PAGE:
Asian Canadians

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Asian Canadians
Total population

(17% of the Canadian population)

2016 National Household Survey
Regions with significant populations
Southern Ontario  · Lower Mainland British Columbia  · Most urban areas
Canadian English  · Canadian French  · Asian languages
Christianity  · Buddhism/East Asian religions  · Islam  · Judaism  · Hinduism  · Sikhism  · Other
Related ethnic groups
Asian Americans  · British Asian  · British East Asian  · Asian Australians  · Asian New Zealanders  · Asian French  · Asian people

Asian Canadians refers to Canadians who can trace their ancestry back to the continent of Asia or Asian people. Canadians of Asian ancestry comprise the largest and fastest growing visible minority group in Canada, with roughly 17% of the Canadian population. Most Asian Canadians are concentrated in the urban areas of Southern Ontario, the Greater Vancouver area, Calgary, and other large Canadian cities. In Canada, the term 'Asian' is pan-continental unlike its usage in the US and Australia. See Asian Americans.

Asian Canadians considered visible minorities may be classified as Taiwanese Canadians; Chinese Canadians; Filipino Canadians; South Asian Canadians (e.g, Bangladeshi Canadians, Indian Canadians, Pakistani Canadians); Southeast Asian (e.g. Vietnamese Canadians); Arab Canadians (e.g. Kuwaiti Canadians); West Asian (e.g. Afghan Canadians, Jewish Canadians, Israeli Canadians, Iranian Canadians), Korean Canadians; or Japanese Canadians.[1]


Canada has a long history of East Asian immigration. During the 19th century, many Chinese arrived to take part in the British Columbia gold rushes and later for the construction of the Canadian Pacific Railway. The Chinese who came from Guangdong Province helped build the Canadian Pacific Railway through the Fraser Canyon. Many Japanese people arrived in the 1890s and became fishermen and merchants in British Columbia. In 1923, the federal government passed the Chinese Immigration Act of 1923, which banned all Chinese immigration, and led to immigration restrictions for all East Asians. In 1947, the act was repealed.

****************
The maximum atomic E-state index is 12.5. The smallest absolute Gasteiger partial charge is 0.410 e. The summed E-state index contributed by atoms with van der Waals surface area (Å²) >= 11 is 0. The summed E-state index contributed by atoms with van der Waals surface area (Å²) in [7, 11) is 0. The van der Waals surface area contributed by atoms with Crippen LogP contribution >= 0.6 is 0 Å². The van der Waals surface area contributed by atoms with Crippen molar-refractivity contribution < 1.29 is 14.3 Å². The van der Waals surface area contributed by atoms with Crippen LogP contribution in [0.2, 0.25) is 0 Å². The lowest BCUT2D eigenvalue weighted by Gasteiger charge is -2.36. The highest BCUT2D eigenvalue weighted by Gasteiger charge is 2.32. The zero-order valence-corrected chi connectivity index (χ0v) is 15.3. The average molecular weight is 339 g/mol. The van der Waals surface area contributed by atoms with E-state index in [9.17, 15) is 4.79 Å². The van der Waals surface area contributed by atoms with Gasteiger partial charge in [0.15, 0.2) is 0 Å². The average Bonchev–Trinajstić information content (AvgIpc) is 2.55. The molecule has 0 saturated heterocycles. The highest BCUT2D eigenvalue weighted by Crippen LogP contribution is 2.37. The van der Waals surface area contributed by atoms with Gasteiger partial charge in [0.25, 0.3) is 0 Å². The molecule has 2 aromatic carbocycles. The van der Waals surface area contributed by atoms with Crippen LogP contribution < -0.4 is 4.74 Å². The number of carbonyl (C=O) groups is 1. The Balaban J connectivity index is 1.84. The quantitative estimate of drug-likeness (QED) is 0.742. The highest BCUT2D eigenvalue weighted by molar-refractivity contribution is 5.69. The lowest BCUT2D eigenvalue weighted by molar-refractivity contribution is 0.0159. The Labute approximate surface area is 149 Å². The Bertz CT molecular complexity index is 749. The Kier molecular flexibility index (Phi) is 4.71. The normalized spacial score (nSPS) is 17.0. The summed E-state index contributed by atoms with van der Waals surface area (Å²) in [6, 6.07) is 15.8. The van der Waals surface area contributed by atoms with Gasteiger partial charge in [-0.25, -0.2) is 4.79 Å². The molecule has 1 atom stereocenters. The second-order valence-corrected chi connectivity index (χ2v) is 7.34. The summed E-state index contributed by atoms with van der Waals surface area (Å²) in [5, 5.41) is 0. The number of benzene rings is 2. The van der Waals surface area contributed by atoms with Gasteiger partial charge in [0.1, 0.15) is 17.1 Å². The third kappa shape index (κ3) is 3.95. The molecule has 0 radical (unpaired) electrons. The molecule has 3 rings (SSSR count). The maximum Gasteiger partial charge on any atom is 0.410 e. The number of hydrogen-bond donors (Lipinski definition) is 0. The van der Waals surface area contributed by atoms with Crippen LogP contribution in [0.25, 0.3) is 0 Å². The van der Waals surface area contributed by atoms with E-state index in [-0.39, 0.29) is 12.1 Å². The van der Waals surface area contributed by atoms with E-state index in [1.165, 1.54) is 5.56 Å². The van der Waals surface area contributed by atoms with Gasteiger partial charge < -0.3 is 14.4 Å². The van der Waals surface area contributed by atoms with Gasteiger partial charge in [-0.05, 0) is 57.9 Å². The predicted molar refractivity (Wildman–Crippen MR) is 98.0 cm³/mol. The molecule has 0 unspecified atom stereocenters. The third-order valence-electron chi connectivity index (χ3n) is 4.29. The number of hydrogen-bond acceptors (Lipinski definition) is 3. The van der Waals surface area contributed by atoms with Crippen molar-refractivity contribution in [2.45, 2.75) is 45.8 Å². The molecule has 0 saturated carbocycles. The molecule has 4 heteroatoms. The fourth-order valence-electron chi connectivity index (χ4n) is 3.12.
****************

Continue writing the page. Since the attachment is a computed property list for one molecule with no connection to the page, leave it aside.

During and after the Vietnam War and the Korean War, a large wave of Vietnamese and Korean refugees began arriving in Canada. The Canadian Parliament created the Asia Pacific Foundation of Canada in 1985 to better address issues surrounding Canada-Asia relations, including trade, citizenship and immigration. When Hong Kong reverted to mainland Chinese rule, people emigrated and found new homes in Canada.

In recent decades, a large number of people have come to Canada from India and other South Asian countries. As of 2011, South Asians alone make up over 15 percent of the Greater Toronto Area's population, and are projected to make up 24 percent of the region's population by 2031.[2]

Today, Asian Canadians form a significant minority within the population, and over 5 million Asians call Canada their home. Often referred by the Canadian media as "model minorities", Asian Canadians are among the educated and socioeconomically affluent groups in Canada. Asian Canadian students, in particular those of East Asian or South Asian background, make up the majority of students at several Canadian universities.


Based on the 2016[3] census, there are 4,659,395 Asian Canadians with the following ethnic identities.

East Asian in origin: 2,763,870

South Asian origins: 1,963,330

Chinese origins: 1,769,195

Filipino origins: 780,125

Arab origins: 523,235

Southeast Asian origins: 312,075

West Asian origins: 206,840

Jewish origins: 309,650

Israeli origins: 15,015

Turkish origins: 55,435

Korean origins: 188,710

Japanese origins: 92,920

The Asian Canadian population by province or territory according to the 2011 Census.[4]

Province or territory Asian origins %
 Ontario 2,604,595 20.6%
 British Columbia 1,122,445 26.0%
 Alberta 551,710 15.5%
 Québec 488,905 6.3%
 Manitoba 126,600 10.8%
 Saskatchewan 55,095 5.5%
 Nova Scotia 31,875 3.5%
 New Brunswick 14,535 2.0%
 Newfoundland and Labrador 6,310 1.2%
 Prince Edward Island 4,360 3.2%
 Yukon 2,205 6.7%
 Northwest Territories 2,165 5.3%
 Nunavut 425 1.3%
 Canada 5,011,225 15.3%

Asian Canadian Demographics according to recent estimates.

Population of Various Asian Canadian Groups
Ethnic Origins Population
Chinese Canadians 1,769,195
Indo-Canadians 1,355,653
Filipino Canadians 662,600
Jewish Canadians 309,650
Lebanese Canadians 250,000
Vietnamese Canadians 220,425
Korean Canadians 168,890
Iranian Canadians 163,290
Pakistani Canadians 155,310
Sri Lankan Canadians 139,415
Japanese Canadians 109,740
Syrian Canadians 100,000
Afghan Canadians 62,815
Turkish Canadians 55,430
Iraqi Canadians 49,680
Cambodian Canadians 34,340
Bangladeshi Canadians 34,205
Palestinian Canadians 31,245
Taiwanese Canadians 30,330
Laotian Canadians 22,090
Israeli Canadians 15,000
Indonesian Canadians 14,320
Malaysian Canadians 12,165
Assyrian Canadians 10,810
Romani Canadian 5,255
Singaporean Canadians 1,390

See also


  1. ^ "Classification of visible minority". Statistics Canada. 15 June 2009. Retrieved 25 August 2016. 
  2. ^ Gee, Marcus (July 4, 2011). "South Asian immigrants are transforming Toronto". The Globe and Mail. 
  3. ^ "Immigration and Ethnocultural Diversity Highlight Tables - Ethnic Origin, both sexes, age (total), Canada, 2016 Census – 25% Sample data". Retrieved 6 November 2017. 
  4. ^ "NHS Profile, Canada, 2011". Statistics Canada. 2015-11-27. Retrieved June 24, 2016. 

External links

  • Asian Canadian Website
  • Asia Pacific Foundation of Canada
  • 2001 demographics from Statistics Canada
  • Information for South Asians and Indians in Canada
  • Asian Canadian Wiki
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